John Habergham, Myton Law, Hull U.K.

Fellow members may well have an experience of clients who have become embroiled in disputes involving significant sums for container detention and demurrage and which has arisen out of the change in attitudes, globally, to traffic in recyclable materials – plastics is the most topical.

Previously, the Western world was content to export its recyclable plastic waste to distant states – and those states were, previously, content to take it.

However, with a change in global attitudes to environmental issues, these countries, led by, for example, by PRC, have decided that they don’t want this commodity any longer.

Local legislation deems the commodity illegal, refuses permission to import and the goods remain idle at various ports.  Significant container and demurrage charges have built up.

Who bears the cost of these?  And, then, who bears the responsibility for removal of the commodities from the countries which have placed an embargo on them?

With regard to removal it is fair to say that the ocean carriers are first in line, but they are the ones who have a published tariff for free time on quay and, thereafter, charges and so are casting around for a remedy. It is their money and they want it.

The margins in these, are usually pretty tight and there has been a degree of attrition – shippers are steadily going into liquidation (worst case) or are simply too small and without resources to pay.

Invariably, the carriers fall back on the terms of their bill of lading and/or waybill and which has a scheme of liability which, broadly speaking, goes like this – there is a wide definition of a “merchant” which extends to shipper or consignee or anybody with an interest in the goods and agents of such parties.

The liability of the “merchant” for “freight” is said to be joint and several.

“Freight” extends to detention and demurrage and quay rental.

Where the parties to the underlying sales/purchase contract were “men of straw” or something approaching it, the carriers, not unnaturally, turned to the forwarders who might have deeper pockets.  This, on the grounds, that they were an “agent” to the shipper.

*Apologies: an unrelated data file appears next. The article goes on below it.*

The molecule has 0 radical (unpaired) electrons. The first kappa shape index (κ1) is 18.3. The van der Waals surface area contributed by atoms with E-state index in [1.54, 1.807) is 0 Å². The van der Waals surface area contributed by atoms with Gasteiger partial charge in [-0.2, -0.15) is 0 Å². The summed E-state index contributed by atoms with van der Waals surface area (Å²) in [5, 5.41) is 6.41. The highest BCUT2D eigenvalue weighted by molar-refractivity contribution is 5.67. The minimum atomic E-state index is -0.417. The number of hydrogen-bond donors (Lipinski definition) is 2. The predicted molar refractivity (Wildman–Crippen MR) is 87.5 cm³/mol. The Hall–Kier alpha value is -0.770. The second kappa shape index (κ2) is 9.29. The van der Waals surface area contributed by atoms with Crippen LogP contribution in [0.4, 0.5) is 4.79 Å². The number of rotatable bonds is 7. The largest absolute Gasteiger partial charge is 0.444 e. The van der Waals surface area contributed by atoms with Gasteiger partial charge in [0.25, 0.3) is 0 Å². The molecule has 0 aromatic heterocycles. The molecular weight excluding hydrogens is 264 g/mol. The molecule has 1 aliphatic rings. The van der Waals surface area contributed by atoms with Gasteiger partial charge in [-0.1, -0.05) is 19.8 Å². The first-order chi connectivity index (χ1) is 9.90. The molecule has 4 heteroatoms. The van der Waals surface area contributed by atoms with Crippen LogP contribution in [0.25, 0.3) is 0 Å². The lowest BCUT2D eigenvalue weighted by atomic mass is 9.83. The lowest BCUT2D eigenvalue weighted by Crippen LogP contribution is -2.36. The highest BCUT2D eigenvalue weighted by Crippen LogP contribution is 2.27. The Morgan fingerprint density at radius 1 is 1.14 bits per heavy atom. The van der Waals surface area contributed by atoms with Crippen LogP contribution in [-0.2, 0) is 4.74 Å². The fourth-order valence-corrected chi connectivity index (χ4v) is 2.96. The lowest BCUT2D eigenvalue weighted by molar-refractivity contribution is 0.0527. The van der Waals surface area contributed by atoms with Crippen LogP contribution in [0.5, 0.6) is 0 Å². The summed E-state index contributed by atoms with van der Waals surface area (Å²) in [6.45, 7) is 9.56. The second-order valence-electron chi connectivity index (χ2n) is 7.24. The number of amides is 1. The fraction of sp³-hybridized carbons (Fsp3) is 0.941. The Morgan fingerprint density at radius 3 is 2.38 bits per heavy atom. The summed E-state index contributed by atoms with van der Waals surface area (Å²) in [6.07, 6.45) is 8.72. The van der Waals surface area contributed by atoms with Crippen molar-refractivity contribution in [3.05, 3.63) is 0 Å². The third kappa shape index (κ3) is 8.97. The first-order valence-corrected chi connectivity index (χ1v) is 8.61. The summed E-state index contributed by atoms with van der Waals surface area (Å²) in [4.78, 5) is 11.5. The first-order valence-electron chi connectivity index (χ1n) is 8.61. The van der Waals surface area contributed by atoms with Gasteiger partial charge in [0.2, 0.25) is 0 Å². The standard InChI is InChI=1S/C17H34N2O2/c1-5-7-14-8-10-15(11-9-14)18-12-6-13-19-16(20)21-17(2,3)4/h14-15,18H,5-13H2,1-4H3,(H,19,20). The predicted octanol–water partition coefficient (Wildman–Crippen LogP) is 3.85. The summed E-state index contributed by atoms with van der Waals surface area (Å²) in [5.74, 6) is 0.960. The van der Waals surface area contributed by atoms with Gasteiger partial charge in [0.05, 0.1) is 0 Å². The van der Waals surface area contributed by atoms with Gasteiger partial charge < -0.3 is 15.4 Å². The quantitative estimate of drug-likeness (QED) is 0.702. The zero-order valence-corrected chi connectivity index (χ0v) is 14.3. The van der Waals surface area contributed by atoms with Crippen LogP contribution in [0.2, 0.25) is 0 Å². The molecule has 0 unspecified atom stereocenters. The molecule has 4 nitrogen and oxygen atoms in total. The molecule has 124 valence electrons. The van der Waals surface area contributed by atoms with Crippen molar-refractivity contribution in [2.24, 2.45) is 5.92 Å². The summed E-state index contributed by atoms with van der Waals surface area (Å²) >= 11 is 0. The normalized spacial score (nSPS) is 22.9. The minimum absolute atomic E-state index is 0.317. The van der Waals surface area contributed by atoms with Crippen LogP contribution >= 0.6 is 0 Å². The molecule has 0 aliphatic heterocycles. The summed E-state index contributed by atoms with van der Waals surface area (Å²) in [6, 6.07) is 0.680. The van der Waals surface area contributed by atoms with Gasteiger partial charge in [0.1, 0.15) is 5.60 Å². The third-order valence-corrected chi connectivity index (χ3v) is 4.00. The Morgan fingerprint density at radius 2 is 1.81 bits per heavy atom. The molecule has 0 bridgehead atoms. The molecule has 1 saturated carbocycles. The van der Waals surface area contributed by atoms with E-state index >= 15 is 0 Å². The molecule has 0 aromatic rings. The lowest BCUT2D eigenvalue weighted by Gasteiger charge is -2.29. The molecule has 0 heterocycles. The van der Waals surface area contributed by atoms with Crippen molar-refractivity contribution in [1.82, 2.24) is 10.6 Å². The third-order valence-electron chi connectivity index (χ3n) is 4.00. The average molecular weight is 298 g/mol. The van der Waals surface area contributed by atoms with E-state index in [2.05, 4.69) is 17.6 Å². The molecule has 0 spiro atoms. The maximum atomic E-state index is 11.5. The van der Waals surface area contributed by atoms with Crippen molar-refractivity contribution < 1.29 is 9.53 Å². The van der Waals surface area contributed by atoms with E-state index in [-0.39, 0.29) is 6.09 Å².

In my experience, the forwarder never appears as a party on the bill of lading or waybill.

Looking at it, in the round, by reference to English law, they would most probably be found to be an agent in the true sense of the word – procuring the contract for and on behalf of their principal with a third party, bringing those parties into privity of contract and thereafter dropping out of the picture, and incurring no liability themselves.

In many instances, they contracted on British International Freight Association Standard Conditions which a) bolsters, at the forwarder option, the agency status and b) contains an English law and jurisdiction clause.

They felt relatively secure.

Should they be?

The answer, at any rate, by reference to English law, is maybe not.

This is because English law takes the approach that the applicable law to apply is that of the putative contract which it has procured on behalf of its principal.  So, if the waybill or bill of lading has a French law and jurisdiction or a German law and jurisdiction clause then the forwarder may find that its liability is governed by those systems of law.

It may be that, by reference to those systems of law, they would still be found to be an agent with no liability but it has taken a number of forwarders by surprise to find that, where they have been diligent in ensuring that they incorporate their own terms and conditions with their client, they find that that may not be the regime which governs their liability.

This issue is still playing out round the world so it will be interesting to see if ever this particular issue comes before a court in a relevant state.